How Overspending Will Break Your Budget
Overspending is a common problem. So if you find yourself with an overspending problem, you are not alone!
There are many reasons why people overspend their budget.
- You don’t know how much money you are actually spending, or should be spending.
- You have emotional triggers that are tied to spending.
- Spending electronic money (via credit or debit cards) doesn’t feel real to you.
- You don’t have an accurate idea of what you actually need. Sure I could budget $20 a week for my family of 5, but that just isn’t a realistic or possible goal!
- Cutting Expenses | How to Cut Costs to Put More Money Back in Your Budget
- How to Stop Spending Money | Taking Control of Your Money
- 30 Days to Saving More Money
Which payment type is best if you are trying to stick to a budget?
One of my favorite budgeting methods is the Envelope System. It helps to eliminate overspending by making the switch to cash. When the cash in a certain envelope (category) is gone– there is no more cash to be spent. If you are new to the Envelope System or are looking for more information, check it out.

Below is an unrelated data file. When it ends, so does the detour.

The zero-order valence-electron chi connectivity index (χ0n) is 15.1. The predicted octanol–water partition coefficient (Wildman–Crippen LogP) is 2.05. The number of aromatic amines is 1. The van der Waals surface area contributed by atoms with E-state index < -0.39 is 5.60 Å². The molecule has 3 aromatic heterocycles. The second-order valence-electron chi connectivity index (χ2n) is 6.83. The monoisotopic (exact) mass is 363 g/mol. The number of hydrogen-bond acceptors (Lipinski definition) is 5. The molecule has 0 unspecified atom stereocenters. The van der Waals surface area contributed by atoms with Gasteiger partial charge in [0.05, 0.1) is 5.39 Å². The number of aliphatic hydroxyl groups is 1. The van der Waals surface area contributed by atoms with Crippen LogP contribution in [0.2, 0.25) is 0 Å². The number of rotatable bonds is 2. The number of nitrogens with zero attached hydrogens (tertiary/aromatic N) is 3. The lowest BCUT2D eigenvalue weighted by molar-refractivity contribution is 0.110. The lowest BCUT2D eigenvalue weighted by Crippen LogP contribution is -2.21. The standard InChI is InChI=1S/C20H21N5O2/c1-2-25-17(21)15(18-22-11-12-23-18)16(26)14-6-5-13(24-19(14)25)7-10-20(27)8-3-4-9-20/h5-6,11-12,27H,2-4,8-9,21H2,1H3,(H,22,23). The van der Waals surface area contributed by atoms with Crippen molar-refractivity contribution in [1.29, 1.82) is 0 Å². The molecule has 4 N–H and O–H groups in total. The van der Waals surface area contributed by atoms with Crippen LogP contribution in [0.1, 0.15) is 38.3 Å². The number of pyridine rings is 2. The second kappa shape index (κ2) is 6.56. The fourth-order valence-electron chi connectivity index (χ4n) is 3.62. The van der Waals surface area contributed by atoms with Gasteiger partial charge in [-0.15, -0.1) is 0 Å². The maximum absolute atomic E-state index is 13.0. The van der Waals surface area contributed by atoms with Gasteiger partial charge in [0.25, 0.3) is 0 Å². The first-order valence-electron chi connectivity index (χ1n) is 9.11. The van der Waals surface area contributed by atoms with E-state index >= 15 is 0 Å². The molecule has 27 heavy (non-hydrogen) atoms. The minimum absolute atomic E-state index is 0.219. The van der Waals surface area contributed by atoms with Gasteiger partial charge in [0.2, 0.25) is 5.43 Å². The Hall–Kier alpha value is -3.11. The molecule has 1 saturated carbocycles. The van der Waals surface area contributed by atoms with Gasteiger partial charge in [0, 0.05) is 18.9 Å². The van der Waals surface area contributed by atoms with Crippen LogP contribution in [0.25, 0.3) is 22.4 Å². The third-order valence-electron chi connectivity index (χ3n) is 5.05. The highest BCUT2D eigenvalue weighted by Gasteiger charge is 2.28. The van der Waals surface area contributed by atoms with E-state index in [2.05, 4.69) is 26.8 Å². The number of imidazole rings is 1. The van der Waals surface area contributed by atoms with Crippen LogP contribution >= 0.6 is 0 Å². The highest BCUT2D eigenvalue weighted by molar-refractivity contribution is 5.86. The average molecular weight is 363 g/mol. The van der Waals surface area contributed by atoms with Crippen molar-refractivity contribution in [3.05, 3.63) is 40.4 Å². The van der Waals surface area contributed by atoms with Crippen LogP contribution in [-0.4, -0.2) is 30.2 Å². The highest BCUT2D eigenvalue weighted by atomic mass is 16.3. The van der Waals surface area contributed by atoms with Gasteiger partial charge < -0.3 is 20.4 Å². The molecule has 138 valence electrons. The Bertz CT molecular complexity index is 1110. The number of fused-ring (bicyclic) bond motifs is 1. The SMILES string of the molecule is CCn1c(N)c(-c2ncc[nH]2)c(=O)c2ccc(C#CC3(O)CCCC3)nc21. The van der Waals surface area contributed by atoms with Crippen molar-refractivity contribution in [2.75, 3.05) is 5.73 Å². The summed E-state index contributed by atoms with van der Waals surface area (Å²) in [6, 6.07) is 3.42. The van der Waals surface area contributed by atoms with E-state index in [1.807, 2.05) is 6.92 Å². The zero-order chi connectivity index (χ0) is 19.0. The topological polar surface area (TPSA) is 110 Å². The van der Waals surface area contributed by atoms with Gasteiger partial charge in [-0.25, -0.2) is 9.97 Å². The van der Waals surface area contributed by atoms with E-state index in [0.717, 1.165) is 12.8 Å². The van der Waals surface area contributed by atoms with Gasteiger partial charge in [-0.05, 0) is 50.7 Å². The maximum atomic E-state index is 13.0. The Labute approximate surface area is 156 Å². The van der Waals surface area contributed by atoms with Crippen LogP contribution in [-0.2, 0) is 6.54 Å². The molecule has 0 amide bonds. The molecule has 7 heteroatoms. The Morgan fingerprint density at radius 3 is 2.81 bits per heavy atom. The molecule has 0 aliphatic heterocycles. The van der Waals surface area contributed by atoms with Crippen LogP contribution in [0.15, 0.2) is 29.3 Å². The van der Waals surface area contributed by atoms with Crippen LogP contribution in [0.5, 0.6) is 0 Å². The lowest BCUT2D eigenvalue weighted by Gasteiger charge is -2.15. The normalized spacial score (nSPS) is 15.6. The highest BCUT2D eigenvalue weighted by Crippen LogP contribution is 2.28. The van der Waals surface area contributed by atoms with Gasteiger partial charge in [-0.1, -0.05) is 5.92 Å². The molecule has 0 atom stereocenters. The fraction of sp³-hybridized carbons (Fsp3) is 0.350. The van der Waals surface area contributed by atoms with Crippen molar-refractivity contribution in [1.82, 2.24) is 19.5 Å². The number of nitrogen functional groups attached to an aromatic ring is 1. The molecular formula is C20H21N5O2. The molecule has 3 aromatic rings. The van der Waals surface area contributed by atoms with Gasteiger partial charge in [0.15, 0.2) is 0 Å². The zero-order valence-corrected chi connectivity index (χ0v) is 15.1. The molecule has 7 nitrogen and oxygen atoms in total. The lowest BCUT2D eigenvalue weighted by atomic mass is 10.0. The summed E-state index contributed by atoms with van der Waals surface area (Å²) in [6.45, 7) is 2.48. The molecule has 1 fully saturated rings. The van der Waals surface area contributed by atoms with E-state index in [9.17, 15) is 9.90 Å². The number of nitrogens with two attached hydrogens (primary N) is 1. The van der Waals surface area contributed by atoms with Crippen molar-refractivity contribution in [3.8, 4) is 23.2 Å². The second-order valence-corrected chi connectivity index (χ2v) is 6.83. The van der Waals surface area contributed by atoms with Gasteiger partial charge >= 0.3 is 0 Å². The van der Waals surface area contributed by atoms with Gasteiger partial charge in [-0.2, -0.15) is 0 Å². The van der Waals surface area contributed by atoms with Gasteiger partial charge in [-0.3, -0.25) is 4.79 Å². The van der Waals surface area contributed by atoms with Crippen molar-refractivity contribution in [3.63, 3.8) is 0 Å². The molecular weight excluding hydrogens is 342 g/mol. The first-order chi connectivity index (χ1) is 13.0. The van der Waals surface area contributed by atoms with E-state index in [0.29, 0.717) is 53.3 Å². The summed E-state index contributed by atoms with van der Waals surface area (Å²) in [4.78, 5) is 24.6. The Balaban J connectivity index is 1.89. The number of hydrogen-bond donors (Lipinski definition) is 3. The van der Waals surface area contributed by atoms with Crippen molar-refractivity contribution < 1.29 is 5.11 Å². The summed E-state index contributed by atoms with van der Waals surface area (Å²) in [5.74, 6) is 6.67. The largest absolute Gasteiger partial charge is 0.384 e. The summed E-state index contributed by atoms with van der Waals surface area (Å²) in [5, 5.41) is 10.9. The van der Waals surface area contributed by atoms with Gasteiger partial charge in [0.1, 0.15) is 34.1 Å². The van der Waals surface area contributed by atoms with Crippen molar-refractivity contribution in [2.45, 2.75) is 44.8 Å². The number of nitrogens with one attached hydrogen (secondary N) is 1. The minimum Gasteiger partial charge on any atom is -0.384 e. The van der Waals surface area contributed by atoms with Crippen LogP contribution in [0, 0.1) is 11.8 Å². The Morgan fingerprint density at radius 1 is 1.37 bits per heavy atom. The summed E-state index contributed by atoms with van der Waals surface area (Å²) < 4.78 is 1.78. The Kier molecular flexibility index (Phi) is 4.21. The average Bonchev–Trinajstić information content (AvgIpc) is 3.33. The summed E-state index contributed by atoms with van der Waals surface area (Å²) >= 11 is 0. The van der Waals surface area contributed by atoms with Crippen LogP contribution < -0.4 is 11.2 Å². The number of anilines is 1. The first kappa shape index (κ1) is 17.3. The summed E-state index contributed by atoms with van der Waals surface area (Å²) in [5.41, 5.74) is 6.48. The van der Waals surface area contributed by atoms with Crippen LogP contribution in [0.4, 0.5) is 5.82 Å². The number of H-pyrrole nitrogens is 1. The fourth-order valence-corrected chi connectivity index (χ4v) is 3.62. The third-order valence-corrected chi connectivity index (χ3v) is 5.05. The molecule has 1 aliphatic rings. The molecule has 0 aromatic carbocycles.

It is, in my opinion, one of the easiest ways to stay on budget.
You may need to experiment on what works best for you. The important takeaway is to make a budget today and keep working at it!
Beginner Budgeting Steps Round Up
So, beginner budgeter here is your action plan:
- Write down all your income and expenses.
- Review past and or current spending. This gives you an idea of how much you should be spending and if that’s different from what you currently are spending.
- Adjust money allotted for each category accordingly.
- Don’t forget your savings. Savings includes sinking and emergency funds.
- Work on getting rid of debt.
- Make sure you continue to track expenses as you go. Otherwise, you will have no idea if you are staying on budget.
- Monthly Review. Make sure you sit down at least once a month to take a whole-picture look at how your money is working for you and redirect your course.
You’ve got this!
Budgeting isn’t hard because you can’t fill out a spreadsheet. It’s hard because it requires you to be consistent and to stick to it.
But you’ve got this! You’ve already taken the first step by investigating what and how to budget.